Sanders supporters weigh in on campaign suspension, Biden endorsement


Illustration by Isabelle Sarraf

Sanders’ campaign suspension left his progressive voter base conflicted about voting for a moderate candidate. With former Vice President Joe Biden as the presumptive Democratic nominee, many supporters have mixed feelings.

Tal Schatsky, Reporter

U.S. Sen. Bernie Sanders (I-Vt.) suspended his campaign for president in early April, endorsing former Vice President Joe Biden less than a week later.

Sanders’ campaign suspension left his progressive voter base conflicted about voting for Biden, a moderate candidate. Many discussions about what the move meant for both the future of the progressive movement and Biden’s candidacy ensued, both on campus and around the country.

Weinberg sophomore Vanessa Obi, who campaigned for Sanders through NU4Bernie, said she still plans on voting for Biden, but “very apprehensively.”

In the weeks since Sanders dropped out, allegations that Biden sexually assaulted former Senate staffer Tara Reade in 1993 have reached national news outlets.

“I feel very cognizant of the fact that Biden has a lot of sexual assault allegations, that he supported a lot of segregationist policies, and he supported a lot of tough on crime policies, and he supported the war,” Obi said.

Maryarita Kobotis, a Weinberg freshman and the director of communications and public relations for Northwestern College Democrats, is also planning to vote for Biden, but echoed Obi’s apprehension.

Biden’s inconsistent history with traditionally progressive issues like the Hyde Amendment — a legislative provision restricting the use of Medicaid dollars on abortion, which he supported in the 1970s and publicly reversed his position on in June 2019 — contributes to her hesitancy, Kobotis said.

“It’s not a vote for him, it’s a vote for a Democratic administration,” Kobotis said.

Sanders has more of a reputation for consistency, Obi said, adding that he is “very staunch” in his political views. These views include supporting Medicare for All and raising the minimum wage, policies she said she felt especially impacted her as a low-income person of color.

Beyond Biden, Weinberg freshman and member of NU4Bernie Buddy McQuillan said the Democratic National Committee coalesces around moderate candidates, making progressive voters feel powerless.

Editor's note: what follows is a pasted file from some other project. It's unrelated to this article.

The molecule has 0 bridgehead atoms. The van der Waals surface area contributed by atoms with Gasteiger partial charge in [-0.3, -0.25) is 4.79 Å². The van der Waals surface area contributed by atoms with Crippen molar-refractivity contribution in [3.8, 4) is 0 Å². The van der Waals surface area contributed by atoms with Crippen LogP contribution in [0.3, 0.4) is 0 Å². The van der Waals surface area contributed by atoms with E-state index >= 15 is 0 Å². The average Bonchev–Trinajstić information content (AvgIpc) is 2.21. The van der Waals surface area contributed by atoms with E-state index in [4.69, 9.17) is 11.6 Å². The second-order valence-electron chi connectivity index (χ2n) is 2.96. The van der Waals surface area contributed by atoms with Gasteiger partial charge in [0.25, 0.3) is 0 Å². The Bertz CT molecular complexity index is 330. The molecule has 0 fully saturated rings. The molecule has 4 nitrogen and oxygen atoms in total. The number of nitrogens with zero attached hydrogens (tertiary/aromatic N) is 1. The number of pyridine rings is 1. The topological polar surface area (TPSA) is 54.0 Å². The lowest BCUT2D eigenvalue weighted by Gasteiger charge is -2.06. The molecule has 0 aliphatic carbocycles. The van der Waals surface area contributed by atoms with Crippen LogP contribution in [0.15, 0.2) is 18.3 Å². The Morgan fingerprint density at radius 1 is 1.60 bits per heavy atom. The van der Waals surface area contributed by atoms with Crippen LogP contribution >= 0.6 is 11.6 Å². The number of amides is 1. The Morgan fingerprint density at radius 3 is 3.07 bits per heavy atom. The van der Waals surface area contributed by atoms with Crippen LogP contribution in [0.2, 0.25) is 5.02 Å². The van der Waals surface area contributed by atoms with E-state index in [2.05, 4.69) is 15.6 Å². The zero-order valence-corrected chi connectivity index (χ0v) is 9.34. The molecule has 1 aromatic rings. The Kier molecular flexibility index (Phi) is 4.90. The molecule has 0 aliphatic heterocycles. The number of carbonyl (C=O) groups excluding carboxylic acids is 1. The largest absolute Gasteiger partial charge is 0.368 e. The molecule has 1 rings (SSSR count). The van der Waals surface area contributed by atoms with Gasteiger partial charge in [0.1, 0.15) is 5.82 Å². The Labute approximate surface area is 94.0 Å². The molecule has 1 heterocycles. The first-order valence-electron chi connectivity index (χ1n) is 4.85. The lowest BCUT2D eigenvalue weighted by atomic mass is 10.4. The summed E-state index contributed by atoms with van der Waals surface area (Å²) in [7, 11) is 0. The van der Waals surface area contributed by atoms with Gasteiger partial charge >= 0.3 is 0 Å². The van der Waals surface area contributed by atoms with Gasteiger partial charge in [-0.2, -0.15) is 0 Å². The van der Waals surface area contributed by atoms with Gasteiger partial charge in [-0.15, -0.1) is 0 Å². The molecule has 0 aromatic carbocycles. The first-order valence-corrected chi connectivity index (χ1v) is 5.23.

“A lot of people don’t want to vote for Biden because he’s a typical Democratic establishment candidate,” McQuillan said.

Political science Prof. Laurel Harbridge-Yong said the Democratic Party, compared to the Republican Party, has more superdelegates; therefore, party insiders have more say in the primary process. The party can also coordinate voters through endorsements, she said.

The DNC’s activity could show a preference for traditionally moderate politics, Harbridge-Yong said, but it could also be a strategy for moderate and progressive Democrats alike if the goal is to prevent the reelection of President Donald Trump.

“We don’t know for sure what would happen in the general election, but we have many reasons to believe that Biden would have a better chance in the general election than Sanders,” Harbridge-Yong said, referencing a Feb. 25 Vox analysis.

The analysis found that arguments surrounding Sanders’ electability against Trump relied on “remarkable assumptions” about youth turnout that past elections suggest are questionable.

Still, Obi said the combination of less progressive plans with electoral politics that take power away from the progressive voter base leaves Sanders supporters frustrated. She said Sanders supporters who don’t usually turn out to vote were planning to vote in this election, so it was “disheartening” to see that motivation die down once Biden became the presumptive nominee.

Upon his campaign suspension, Sanders said he plans to stay on the ballot for the remaining Democratic primaries, which could help him sway the Democratic Party platform to consider adopting progressive policies at the DNC in August.

“He has announced that he wants his supporters to support Biden in the general election,” Harbridge-Yong said. “But his vote share and delegate count could be used as bargaining leverage in the leadup to the Democratic National Convention, and the negotiations overriding a platform and pushing for more progressive tenets.”

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Twitter: @BinahSchatsky

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